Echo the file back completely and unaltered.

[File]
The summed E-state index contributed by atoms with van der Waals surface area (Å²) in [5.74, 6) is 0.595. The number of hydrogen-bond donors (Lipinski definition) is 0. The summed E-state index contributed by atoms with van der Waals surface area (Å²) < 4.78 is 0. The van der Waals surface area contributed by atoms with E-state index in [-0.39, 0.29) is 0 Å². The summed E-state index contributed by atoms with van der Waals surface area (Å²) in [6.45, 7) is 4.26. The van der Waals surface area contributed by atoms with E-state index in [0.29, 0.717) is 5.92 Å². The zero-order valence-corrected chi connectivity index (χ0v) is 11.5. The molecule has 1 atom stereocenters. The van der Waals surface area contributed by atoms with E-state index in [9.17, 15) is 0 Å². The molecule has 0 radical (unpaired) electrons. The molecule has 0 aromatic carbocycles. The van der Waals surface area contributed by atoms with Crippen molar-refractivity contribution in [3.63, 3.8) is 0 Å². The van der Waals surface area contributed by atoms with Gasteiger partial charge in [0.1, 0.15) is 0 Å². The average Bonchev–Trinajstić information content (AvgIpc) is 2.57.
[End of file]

The summed E-state index contributed by atoms with van der Waals surface area (Å²) in [5.74, 6) is 0.595. The number of hydrogen-bond donors (Lipinski definition) is 0. The summed E-state index contributed by atoms with van der Waals surface area (Å²) < 4.78 is 0. The van der Waals surface area contributed by atoms with E-state index in [-0.39, 0.29) is 0 Å². The summed E-state index contributed by atoms with van der Waals surface area (Å²) in [6.45, 7) is 4.26. The van der Waals surface area contributed by atoms with E-state index in [0.29, 0.717) is 5.92 Å². The zero-order valence-corrected chi connectivity index (χ0v) is 11.5. The molecule has 1 atom stereocenters. The van der Waals surface area contributed by atoms with E-state index in [9.17, 15) is 0 Å². The molecule has 0 radical (unpaired) electrons. The molecule has 0 aromatic carbocycles. The van der Waals surface area contributed by atoms with Crippen molar-refractivity contribution in [3.63, 3.8) is 0 Å². The van der Waals surface area contributed by atoms with Gasteiger partial charge in [0.1, 0.15) is 0 Å². The average Bonchev–Trinajstić information content (AvgIpc) is 2.57.